This Puscifer article was written by Kevin Browne, a GIGsoup contributor. Edited by Natalie Whitehouse. Header image by Ethan Miller
When a musical behemoth like Tool comes along and blots out the sun, you have to work damn hard not to live in its shadow. Maynard James Keenan’s side project Puscifer is in just such a predicament and is working diligently to take that brave step into the limelight. After hearing their latest release ‘Money Shot’, you can be sure it’s the beginning of just that.
Often unfairly over-looked as Tool’s less popular little brother or a sugar-coated parody of Nine Inch Nails,Puscifer was always going to be up against it. Previous albums like ‘V is for Vagina’ with its strong hip-hop influences and its farcical lyrics did the band no favours. The subject matter had suddenly turned from the macabre and yet eloquent lyrical imagery of tracks like ‘Prison Sex,’ to big booties and donkey punches. Long time fans of Tool and APerfect Circle were quick to disregard Puscifer.
Becoming acutely aware of this, Maynard seems to have incorporated many of the hallmarks of his previous projects into ‘Money Shot’. Murky sounding guitars and tortured lyrics are back once again, but the album remains true to the Puscifer ideal of differentiation.
The track ‘Agostina’ tells the story of a delicate sexual encounter through space age metaphors. Standing as one of the band’s strongest tracks it contains a slothful, hypnotic drum beat and just the right mix of twinkling synthesizers and both electric and acoustic guitars. This is a track clearly aimed at appealing to members of every Maynard camp.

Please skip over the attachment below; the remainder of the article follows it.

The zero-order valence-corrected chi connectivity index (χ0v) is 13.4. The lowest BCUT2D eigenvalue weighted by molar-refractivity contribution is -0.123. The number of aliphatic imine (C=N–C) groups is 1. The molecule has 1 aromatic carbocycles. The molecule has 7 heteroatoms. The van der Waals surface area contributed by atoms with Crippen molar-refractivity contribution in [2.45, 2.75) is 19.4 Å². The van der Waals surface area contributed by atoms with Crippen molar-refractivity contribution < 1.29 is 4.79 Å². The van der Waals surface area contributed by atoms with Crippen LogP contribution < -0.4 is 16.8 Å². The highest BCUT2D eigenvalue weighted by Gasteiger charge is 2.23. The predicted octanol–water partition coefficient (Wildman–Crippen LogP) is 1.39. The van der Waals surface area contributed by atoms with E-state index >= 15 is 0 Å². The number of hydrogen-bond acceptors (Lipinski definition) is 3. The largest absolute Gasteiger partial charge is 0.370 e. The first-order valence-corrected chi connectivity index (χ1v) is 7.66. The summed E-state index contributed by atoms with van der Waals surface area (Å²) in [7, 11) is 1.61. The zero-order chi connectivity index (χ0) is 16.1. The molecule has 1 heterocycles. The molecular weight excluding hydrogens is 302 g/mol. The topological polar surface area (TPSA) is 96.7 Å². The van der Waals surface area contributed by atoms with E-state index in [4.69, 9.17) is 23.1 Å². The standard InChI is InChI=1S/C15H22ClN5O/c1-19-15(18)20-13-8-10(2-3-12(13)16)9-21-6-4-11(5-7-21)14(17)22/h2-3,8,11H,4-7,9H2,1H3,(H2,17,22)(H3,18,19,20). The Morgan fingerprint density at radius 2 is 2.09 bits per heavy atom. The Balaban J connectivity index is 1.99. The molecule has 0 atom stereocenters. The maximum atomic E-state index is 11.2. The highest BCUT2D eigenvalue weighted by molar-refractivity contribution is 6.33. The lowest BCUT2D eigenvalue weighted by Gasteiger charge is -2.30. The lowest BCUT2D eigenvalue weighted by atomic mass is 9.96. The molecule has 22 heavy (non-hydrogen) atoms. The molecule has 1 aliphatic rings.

We see a resurgence of another Maynard trademark with his shaman-like chanting on ‘Grand Canyon’. The tribal drumming and the presence of female vocalists Carina Round and Juliette Commegere with their Enya-like delivery reminds us once again of the diversity of Puscifer’s influences.
‘Simultaneous’ opens with an utterly captivating introductory monologue, only to launch into a growling bass laden riff of the sort we were accustomed to hearing in Maynard projects prior. The track’s apocalyptic imagery contains a surprising glimmer of hope and positivity: “Should the sun rain fire, should hell on earth freeze over, and our enemies wait hungry, see our better nature feed and calm them.” It’s a bit of new colour on Mr. Keenan, but it suits him.
Where vocal delivery is concerned on the opening tracks, listeners may be convinced that they’re listening to an Incubus record. That is until the album’s title track blasts onto the scene with its more familiar alt-metal arrangement and Maynard’s deranged growling. Making allusions to a variety of sexual innuendos set against the theme of greed and corruption, you’d be forgiven for confusing the title track with any pick of Faith No More songs.
For a band that literally started as a comedy sketch show joke and was widely regarded as such, ‘Money Shot’ shows a level of maturity shining through. Although Maynard himself referred to Puscifer as “simply a playground for the various voices in my head,” it seems as though the bell has rung and play time is over.
With those all too familiar traits slowly creeping back into this particular project, it’s easy to get the impression that Maynard is longing to return to the formula that he was once so revered for. But if it’s another Tool album you’re waiting on don’t hold your breath; at best, ‘Money Shot’ will act as the methadone Tool junkies so desperately crave after their last hit almost a decade ago.
‘Money Shot’ is out now via Puscifer Entertainment.